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Beckie Hildman directs the Child Care Support program for close to 200 family child care homes in Benton, Franklin and outlying Counties. Through the Benton Franklin Community Action Connection, she oversees the CAC nutrition monitors and trainers that support child care providers. Some of the support comes in the form of reimbursements for meals served through the federal Child and Adult Food Care Program (CACFP) through the U.S. Department of Agriculture.
“We are one of the smaller programs with CACFP,” Hildman says. “We define success by the success of our providers. Our monitors go into the homes on unannounced visits. The majority of the time the visits are successful. We find that providers are following the food guidelines by serving the appropriate food along with talking with children about what they are eating.” Some providers submit menu information online. For those without access to computers or internet, monitors collect information to be input at the office. Staff members go over the information sheets to verify that providers are serving the correct quantities of each food group according to guidelines.
There is a demonstrated need for these services in the region. Most of the Tri-Cities child care providers work with children who qualify for the higher Tier 1 reimbursement for low income families. Hildman and her team initially contact providers when they attend introductory classes to get a license for their child care home. The licensor invites sponsors to the orientation. Hildman says, “Providers are going to have to follow the regulations, and we can say, why not participate in the CACFP program and get some reimbursement for what you are already doing?” Some of the providers themselves are living at the poverty level. Hildman says, “Many of our providers are a lifeline to the migrant community. We see some drop off in the winter when they lose their migrant clients. This is very difficult for the provider to lose this income. When families move back into the area to follow the harvest, some of the providers reopen.”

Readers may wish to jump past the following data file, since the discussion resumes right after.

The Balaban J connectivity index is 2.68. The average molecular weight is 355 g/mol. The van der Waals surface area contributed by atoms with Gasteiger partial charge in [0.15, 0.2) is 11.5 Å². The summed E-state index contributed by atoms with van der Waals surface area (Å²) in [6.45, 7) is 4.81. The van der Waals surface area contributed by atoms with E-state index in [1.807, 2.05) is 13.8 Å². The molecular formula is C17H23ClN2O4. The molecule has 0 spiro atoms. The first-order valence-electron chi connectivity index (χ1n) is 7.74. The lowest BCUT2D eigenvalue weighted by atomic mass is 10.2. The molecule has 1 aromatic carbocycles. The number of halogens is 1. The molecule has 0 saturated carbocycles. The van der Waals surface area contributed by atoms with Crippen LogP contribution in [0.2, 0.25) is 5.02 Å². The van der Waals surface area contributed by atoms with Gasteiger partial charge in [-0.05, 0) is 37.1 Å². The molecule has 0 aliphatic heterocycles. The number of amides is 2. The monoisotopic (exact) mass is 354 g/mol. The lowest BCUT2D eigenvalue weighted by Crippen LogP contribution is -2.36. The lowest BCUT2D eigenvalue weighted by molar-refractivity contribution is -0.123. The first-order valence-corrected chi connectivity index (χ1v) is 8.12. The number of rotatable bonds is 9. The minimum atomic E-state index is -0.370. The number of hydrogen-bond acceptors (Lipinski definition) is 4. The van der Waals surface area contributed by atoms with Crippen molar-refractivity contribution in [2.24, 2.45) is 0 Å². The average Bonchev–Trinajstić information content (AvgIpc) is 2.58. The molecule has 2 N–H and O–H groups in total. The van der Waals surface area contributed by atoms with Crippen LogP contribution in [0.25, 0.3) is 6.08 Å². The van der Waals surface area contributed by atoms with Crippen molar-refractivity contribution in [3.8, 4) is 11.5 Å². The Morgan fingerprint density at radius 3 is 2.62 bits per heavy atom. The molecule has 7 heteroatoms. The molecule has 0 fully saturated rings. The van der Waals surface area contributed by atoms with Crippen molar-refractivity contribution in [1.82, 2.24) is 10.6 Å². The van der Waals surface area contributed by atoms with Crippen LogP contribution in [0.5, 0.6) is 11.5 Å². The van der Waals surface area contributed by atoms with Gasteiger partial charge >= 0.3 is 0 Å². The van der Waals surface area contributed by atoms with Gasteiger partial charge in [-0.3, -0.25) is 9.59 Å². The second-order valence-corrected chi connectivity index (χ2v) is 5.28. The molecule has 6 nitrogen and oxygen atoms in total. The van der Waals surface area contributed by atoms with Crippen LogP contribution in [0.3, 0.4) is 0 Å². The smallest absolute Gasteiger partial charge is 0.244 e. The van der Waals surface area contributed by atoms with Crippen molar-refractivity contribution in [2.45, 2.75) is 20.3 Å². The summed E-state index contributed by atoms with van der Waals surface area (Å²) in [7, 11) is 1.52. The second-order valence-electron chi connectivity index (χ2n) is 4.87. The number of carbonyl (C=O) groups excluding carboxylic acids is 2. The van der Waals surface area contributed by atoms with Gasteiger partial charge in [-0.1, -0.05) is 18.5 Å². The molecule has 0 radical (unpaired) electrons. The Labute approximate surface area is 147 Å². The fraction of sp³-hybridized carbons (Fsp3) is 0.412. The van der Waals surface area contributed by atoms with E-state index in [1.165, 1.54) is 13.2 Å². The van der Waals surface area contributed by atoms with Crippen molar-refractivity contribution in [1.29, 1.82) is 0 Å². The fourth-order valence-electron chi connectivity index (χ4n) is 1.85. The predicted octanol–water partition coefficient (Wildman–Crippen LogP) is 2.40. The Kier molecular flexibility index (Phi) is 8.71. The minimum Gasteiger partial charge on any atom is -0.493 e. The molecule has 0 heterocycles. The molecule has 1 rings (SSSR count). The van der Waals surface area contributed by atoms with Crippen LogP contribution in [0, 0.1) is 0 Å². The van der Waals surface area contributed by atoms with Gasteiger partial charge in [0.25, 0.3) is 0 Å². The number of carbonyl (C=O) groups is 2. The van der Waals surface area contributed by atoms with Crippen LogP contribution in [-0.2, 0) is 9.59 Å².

Hildman observes that many providers manage to run their child care homes as successful small businesses. ”Several providers are open 24 hours a day, 7 days a week,” Hildman says. “I have observed one of these providers and am always amazed to that see it runs like clockwork. You can watch the natural flow and see that the provider is following all the rules and federal guidelines.”
The CAC provides ongoing training. “A strong point is having water available for children at all times and incorporating how healthy eating goes along side physical activities," says Hildman. "We are planning continuing training around that, along with milk guidelines and how to take care of breastfeeding babies. We continue to learn about putting more variety into menus and making mealtimes fun for children.”
To anticipate changes in CACFP, Hildman keeps an eye on emerging policies in school districts, like removing sugary drinks and improving access to water. She sees the movement toward limiting food and beverage choices in schools to healthy choices only. She says, “Once they make requirements of the schools, it usually comes into child care. It’s important for us, to support our child care providers, as we all work together to keep our children healthy, happy, and on a path to a lifetime of healthy habits.”
Featured: March 2013
Child Care Homes and Centers
Beckie Hildman, Benton Franklin Community Action Committee, 509-545-4042